Frequently Asked Questions
Inspire COVID-19 Testing Solution Questions
For an additional fee, Inspire Diagnostics will staff large testing groups as needed. e.g. Back to School scenarios.
No. The rapid tests we offer are intended for use in point-of-care settings. Therefore, testing processes and specimen collection are very straight-forward and can easily be administered by customer in-house medical personnel such as School Nurses or Company on-site Medical Resources.
To learn more please contact Nancy Kang, director for school and university testing, at firstname.lastname@example.org or 949-357-3233.
Depending on your specific needs, we can deliver a tailored COVID-19 testing solution which includes any or all of the following components: Rapid COVID-19 test kits and if required, analyzer devices, PCR testing service for confirmatory testing, cloud-based test management platform to facilitate large scale deployments, mobile app for self-service test report access and test scheduling, turnkey mobile on-site testing service, available application integration with client’s enterprise management systems.
Our system is completely HIPAA-compliant to ensure the privacy of your employees’ test results.
Test results will be reported to the customer’s designated healthcare professional via our Inspire Community Health cloud-based application. Test results can also be delivered directly to each individual test subject via this same platform through a HIPAA-compliant mobile app. Test results can be “pushed” electronically to other platforms as needed.
As a point-of-care test, we expect that the FDA’s Emergency Use Authorization will allow the test to only be administered by organizations that are either certified or waived under the CLIA (Clinical Laboratory Improvement Amendments) regulations which are enforced by the federal government, specifically the Centers for Medicare and Medicaid Services (CMS). The Inspire Community Health Testing Program will be administered by technicians with the required state and federal certifications.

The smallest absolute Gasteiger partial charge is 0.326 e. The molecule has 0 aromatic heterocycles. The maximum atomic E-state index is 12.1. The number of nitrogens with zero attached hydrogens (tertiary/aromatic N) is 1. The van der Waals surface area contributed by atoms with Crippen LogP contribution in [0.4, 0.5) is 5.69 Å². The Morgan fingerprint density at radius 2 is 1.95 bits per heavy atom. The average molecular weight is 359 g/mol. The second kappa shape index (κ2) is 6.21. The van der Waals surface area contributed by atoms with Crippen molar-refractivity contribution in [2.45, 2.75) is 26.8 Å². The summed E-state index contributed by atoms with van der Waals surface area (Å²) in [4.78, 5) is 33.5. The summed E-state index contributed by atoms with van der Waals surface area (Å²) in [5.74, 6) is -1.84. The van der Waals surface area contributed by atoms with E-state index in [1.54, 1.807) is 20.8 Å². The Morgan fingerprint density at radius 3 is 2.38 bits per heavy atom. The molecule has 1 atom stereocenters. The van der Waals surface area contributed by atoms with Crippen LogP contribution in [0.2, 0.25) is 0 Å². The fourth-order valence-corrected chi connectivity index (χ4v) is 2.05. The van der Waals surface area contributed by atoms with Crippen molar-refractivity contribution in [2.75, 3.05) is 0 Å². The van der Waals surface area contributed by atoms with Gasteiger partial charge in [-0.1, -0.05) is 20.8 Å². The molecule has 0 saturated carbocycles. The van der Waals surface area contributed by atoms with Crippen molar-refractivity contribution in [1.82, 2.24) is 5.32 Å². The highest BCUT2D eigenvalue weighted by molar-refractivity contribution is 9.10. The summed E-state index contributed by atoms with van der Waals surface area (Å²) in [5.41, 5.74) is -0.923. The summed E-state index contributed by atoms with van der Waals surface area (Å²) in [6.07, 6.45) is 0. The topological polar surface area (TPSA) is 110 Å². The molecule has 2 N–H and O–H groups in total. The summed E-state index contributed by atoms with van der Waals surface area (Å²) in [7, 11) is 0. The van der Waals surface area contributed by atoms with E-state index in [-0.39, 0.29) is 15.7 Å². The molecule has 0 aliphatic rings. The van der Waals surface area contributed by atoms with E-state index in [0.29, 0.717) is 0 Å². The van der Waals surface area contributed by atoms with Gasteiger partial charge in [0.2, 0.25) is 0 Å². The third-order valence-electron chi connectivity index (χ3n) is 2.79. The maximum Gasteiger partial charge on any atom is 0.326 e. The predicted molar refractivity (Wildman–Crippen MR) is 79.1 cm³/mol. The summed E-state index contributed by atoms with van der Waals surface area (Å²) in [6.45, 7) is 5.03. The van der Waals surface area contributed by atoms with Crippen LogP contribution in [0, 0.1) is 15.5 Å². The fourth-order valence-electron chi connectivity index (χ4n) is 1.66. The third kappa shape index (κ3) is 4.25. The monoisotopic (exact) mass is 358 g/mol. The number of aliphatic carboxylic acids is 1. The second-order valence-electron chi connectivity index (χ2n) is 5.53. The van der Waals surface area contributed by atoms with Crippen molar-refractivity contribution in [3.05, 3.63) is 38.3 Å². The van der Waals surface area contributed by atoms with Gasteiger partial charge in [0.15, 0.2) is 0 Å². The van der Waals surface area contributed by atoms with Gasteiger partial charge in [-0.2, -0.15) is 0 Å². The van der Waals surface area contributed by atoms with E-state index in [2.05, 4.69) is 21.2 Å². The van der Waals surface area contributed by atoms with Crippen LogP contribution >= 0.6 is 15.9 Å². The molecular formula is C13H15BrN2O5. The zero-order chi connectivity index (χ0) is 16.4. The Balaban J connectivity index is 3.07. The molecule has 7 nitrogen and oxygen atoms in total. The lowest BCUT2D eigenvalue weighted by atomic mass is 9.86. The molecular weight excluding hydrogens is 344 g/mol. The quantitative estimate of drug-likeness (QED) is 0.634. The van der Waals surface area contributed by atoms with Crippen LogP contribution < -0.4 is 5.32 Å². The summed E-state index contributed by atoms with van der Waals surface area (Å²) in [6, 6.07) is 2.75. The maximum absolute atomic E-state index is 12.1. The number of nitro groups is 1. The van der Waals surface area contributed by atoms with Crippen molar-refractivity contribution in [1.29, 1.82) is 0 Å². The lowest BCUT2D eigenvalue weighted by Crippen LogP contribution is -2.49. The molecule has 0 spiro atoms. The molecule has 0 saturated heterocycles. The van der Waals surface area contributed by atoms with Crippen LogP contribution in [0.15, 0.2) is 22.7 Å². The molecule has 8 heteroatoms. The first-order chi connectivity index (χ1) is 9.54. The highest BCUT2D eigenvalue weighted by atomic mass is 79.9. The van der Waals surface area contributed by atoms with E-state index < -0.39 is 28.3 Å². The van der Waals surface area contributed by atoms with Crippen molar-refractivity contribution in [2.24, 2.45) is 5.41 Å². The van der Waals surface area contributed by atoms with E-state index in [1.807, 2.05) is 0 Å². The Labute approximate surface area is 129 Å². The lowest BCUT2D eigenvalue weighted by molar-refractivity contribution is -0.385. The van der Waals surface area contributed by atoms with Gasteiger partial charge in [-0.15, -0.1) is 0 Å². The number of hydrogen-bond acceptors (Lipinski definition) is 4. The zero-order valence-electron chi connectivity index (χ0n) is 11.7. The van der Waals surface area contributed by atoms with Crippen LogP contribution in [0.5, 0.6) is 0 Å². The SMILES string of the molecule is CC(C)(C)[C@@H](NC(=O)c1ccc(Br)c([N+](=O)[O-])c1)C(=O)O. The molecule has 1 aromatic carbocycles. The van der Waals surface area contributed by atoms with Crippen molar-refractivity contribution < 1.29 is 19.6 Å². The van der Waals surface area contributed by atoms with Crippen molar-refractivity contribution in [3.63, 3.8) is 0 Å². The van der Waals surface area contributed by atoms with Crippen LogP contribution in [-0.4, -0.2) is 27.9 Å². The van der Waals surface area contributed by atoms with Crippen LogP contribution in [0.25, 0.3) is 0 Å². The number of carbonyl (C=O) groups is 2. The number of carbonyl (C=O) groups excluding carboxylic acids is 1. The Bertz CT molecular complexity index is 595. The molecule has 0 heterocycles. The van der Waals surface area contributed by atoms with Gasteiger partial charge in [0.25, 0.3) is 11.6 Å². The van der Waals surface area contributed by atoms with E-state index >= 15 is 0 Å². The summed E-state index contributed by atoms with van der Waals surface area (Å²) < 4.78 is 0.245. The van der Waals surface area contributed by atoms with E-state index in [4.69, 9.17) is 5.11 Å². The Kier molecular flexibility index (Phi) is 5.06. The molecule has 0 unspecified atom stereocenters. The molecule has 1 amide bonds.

Yes, for convenience and comfort, Inspire Diagnostics has test kits which are saliva-based only requiring test subjects provide sputum in a collection tube. The process is easy to explain, apply and can be adaptively supported by parents, teachers and administrators.
We have established a strategic partnership with the manufacturers of our point-of-care test kits in order to ensure availability of test kits to meet our clients’ needs. We do not currently anticipate any shortages.
The cost of the program may vary based on the testing strategy and frequency. However, the program can be tailored considering your financial objectives.
There is not a one-size-fits-all approach to testing. Testing strategies and frequency will vary based on the characteristics of the various segments of your workforce/community as well as by industry/sector. Based on input from Inspire’s expert medical advisory team, we will work with you to devise the optimal testing approach that considers your specific requirements and constraints as well as the best practices recommended by our experts.
Our self-swab rapid antigen test has a sensitivity (true positive rate) of 87.2% and a specificity (true negative rate) of 93.8%. Our point-of-care antigen test has a sensitivity (true positive rate) of 93.8% and a specificity (true negative rate) of 99.3%. Our at-home PCR test has a sensitivity (true positive rate) of 97.1% and a specificity (true negative rate) of 100%.